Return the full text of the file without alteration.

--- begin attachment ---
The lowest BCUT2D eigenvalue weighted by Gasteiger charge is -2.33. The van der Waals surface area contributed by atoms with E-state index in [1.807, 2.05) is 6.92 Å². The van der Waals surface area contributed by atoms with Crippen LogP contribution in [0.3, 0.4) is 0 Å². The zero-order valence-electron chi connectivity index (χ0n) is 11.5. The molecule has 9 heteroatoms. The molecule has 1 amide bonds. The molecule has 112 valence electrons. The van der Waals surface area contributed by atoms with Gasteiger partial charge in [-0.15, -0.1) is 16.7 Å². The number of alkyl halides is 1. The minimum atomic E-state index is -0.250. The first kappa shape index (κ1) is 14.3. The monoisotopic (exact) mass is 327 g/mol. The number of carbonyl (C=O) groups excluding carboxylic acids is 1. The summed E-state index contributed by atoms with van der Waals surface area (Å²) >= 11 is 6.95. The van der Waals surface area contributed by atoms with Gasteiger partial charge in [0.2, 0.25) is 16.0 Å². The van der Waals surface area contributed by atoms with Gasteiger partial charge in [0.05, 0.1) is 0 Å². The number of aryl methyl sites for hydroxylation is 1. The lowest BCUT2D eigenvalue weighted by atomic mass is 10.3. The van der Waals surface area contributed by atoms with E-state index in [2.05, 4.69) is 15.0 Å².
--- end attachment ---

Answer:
The lowest BCUT2D eigenvalue weighted by Gasteiger charge is -2.33. The van der Waals surface area contributed by atoms with E-state index in [1.807, 2.05) is 6.92 Å². The van der Waals surface area contributed by atoms with Crippen LogP contribution in [0.3, 0.4) is 0 Å². The zero-order valence-electron chi connectivity index (χ0n) is 11.5. The molecule has 9 heteroatoms. The molecule has 1 amide bonds. The molecule has 112 valence electrons. The van der Waals surface area contributed by atoms with Gasteiger partial charge in [-0.15, -0.1) is 16.7 Å². The number of alkyl halides is 1. The minimum atomic E-state index is -0.250. The first kappa shape index (κ1) is 14.3. The monoisotopic (exact) mass is 327 g/mol. The number of carbonyl (C=O) groups excluding carboxylic acids is 1. The summed E-state index contributed by atoms with van der Waals surface area (Å²) >= 11 is 6.95. The van der Waals surface area contributed by atoms with Gasteiger partial charge in [0.2, 0.25) is 16.0 Å². The van der Waals surface area contributed by atoms with Gasteiger partial charge in [0.05, 0.1) is 0 Å². The number of aryl methyl sites for hydroxylation is 1. The lowest BCUT2D eigenvalue weighted by atomic mass is 10.3. The van der Waals surface area contributed by atoms with E-state index in [2.05, 4.69) is 15.0 Å².